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  • Kerry O'Hare

Reflections on the Path Forward


As we are about to embark on the 9th annual Week to Champion America's Infrastructure that will take place on May 10-14, this is an ideal time to reflect on where we've been and what the future may have in store for transportation.


Even before the pandemic upended our lives and economy, transportation was going through a time of change. Budget challenges at all levels of government had policymakers re-evaluating how best to move people and goods in the most efficient, economical and safe manner. Additionally, there have been questions about whether upgrades and modernization of roads and highways were the way forward or was it expanding other transportation alternatives including transit and intercity rail. The advancement of autonomous vehicles and the growth of the ride-sharing economy have also added to these calculations.


On the aviation front, modernization efforts at the nation’s airports were already struggling when the pandemic halted business and leisure travel. This situation only worsened during the pandemic as business and personal travel cratered. According the Airports Council International – North America, the backlog of important infrastructure projects is projected to be $115 billion with additional tens of billions of dollars in other projects that have been delayed or cancelled due to the pandemic and resulting economic impacts. For years, policymakers have struggled to modernize the passenger facility charge (PFC) that would allow airports to fund important projects to upgrade aging facilities and expand new terminals. While passenger levels have slowly crept up over the past several months, it’s not expected that travel will match pre-pandemic levels for another couple of years and that means revenue losses will continue and key airport infrastructure projects will languish.


What does all of this mean for our post-COVID future? Mounting evidence has indicated that the pandemic has had and will continue to have a significant impact on how people and goods move. The pandemic altered the workforce in ways that could profoundly change how our transportation system moves forward. Will business and leisure travelers again take to the skies in great numbers? Will the shift to remote and work from home continue well past widespread vaccination? Will commuters shun public transportation and rely upon single occupant vehicles to commute? Will this lead to a traffic congestion ‘pandemic’? Congestion levels in many metro areas were already intolerable before the pandemic but could become even worse as commuters could decide to shirk public transportation and opt for a single occupant vehicle.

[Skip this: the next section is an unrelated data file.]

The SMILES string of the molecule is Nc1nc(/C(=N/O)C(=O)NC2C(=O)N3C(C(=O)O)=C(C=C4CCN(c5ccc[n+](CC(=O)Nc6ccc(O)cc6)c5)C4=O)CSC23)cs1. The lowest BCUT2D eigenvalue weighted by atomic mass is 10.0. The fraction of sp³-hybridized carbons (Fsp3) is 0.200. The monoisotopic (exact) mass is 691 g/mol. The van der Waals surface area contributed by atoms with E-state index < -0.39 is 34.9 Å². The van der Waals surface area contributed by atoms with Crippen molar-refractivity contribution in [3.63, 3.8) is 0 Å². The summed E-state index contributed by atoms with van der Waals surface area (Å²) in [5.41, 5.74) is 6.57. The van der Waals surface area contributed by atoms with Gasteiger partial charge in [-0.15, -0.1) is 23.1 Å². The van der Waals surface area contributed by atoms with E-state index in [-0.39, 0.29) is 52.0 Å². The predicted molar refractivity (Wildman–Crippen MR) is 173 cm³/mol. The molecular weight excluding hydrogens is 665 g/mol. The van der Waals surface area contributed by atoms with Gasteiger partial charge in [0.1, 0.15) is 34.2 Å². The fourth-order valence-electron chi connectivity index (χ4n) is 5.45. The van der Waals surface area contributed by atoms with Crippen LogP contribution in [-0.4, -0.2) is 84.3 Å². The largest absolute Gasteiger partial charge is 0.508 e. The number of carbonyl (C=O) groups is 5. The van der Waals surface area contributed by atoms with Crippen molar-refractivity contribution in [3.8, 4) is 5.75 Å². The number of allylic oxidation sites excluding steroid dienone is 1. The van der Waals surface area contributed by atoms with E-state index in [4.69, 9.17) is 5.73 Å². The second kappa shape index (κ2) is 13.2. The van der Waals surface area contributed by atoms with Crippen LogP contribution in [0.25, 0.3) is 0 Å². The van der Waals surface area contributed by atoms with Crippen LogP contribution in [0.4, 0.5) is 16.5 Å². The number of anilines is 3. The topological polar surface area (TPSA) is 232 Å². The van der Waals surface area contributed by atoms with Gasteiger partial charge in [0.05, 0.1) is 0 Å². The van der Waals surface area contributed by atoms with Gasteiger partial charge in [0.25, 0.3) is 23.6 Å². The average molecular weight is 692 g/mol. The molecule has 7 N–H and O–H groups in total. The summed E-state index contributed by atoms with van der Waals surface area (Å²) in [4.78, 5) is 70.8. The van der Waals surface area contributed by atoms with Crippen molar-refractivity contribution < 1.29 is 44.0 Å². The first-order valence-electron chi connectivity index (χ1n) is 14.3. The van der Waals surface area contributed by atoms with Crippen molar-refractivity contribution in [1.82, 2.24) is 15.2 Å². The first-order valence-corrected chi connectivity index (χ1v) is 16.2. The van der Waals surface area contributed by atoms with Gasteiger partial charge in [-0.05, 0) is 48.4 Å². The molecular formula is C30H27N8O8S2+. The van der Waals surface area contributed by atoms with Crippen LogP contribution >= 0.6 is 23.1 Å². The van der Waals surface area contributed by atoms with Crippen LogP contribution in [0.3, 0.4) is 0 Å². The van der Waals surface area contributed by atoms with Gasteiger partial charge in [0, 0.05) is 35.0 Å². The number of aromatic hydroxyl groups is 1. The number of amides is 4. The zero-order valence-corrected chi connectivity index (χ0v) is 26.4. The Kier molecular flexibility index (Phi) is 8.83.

The diminished traffic volumes that reduced revenue going into the Highway Trust Fund (HTF) have slowly rebounded from a deep dive earlier in 2020, but it’s uncertain for what that may mean for long-term HTF stability. The Congressional Budget Office has projected that to fund another five year surface transportation bill at current funding levels will require an additional $75 billion and to fund a six year bill it would require an additional $97 billion. With the Biden Administration pledging not to raise taxes on those earning less than $400,00 annually, the source of this additional long-term sustainable revenue is an open question. The same goes with modernizing the PFC which has languished at levels set nearly twenty years ago.


It is important to note that there is some good news! We now have a once-in-a-generation opportunity for policymakers to address the infrastructure challenges that have plagued our nation for decades. The funding proposed in the Biden Administration’s $2.25 trillion American Jobs Plan would significantly improve the nation’s transportation systems, and is intended to be in addition to what would be provided in a surface transportation reauthorization bill. Senate Republicans have also put forth a $568 billion proposal that they intend to be a starting point for bi-partisan negotiations and the bi-partisan Problem Solvers Caucus has unveiled a white paper that outlines areas where Republicans and Democrats could find consensus.


So as America and the world begins to emerge from the worst pandemic in 100 years, let’s put aside our differences. Let’s all work together – Republicans, Democrats and Independents – to forge a new path forward to build back our economy and improve the quality of life for all Americans.


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